Neither do I.
When did this begin? Is it a California thing? My kids get a list of requested school supplies as long as my arm. Assuming, of course, that my arm is 11.5 inches long.
I don’t mind buying the stuff… in fact, I come dangerously close to digging it. The bins of essentials marked down to scandalously low prices, the sassy messenger bags and earth-friendly rulers and neatly sorted real-wood #2 pencils? It's good stuff. But it's a buzz-kill of epic proportions for a kid in mid August. We really don't even speak of it out loud.
We did a fine job of ignoring the back-to-school ads and glossy fliers that began infecting the Sunday paper as soon as the fireworks faded from the Independence Day sky. Our kids go to a year-round school, so by the time their summer began on July 17th, it was back-to-school-palooza everywhere we turned. But's it's silly and surreal, just like the Christmas in October retail bullshit, easy to ignore by nature of its extreme absurdity.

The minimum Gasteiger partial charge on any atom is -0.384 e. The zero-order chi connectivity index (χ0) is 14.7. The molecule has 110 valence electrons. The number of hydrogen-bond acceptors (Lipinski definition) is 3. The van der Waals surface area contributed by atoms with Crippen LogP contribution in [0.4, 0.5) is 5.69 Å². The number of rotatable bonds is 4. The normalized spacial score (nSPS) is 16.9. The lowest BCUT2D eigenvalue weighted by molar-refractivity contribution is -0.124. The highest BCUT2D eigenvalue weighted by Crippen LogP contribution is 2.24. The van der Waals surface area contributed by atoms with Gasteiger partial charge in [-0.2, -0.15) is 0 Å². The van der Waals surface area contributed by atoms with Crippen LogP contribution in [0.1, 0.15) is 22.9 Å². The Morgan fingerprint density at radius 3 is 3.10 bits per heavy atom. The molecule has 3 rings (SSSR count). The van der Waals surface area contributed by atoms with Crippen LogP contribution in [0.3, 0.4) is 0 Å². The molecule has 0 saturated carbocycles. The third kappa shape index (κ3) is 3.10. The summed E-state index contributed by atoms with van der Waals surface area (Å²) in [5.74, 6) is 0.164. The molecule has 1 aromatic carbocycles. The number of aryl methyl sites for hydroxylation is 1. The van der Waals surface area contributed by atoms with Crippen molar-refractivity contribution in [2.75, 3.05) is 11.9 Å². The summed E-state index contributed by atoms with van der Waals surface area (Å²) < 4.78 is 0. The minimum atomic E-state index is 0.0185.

But last year, I ignored the school supply list until Labor Day weekend, and found out that by then, the good (read: cheap) stuff is long gone. I was stuck paying full price for the pencils and protractors and school glue. So this year, when the opportunity presented itself, I was determined to get ‘er done in a timely and cost efficient manner.
It was fairly painless. Of course, I had an assistant who shares my passion for checking things off of lists in order.
And I also realized that at least half of the crap we bought at full price last year had come home in their desk cubby things on the last day of school, and it’s not like they would have just up and walked away in the month since that day.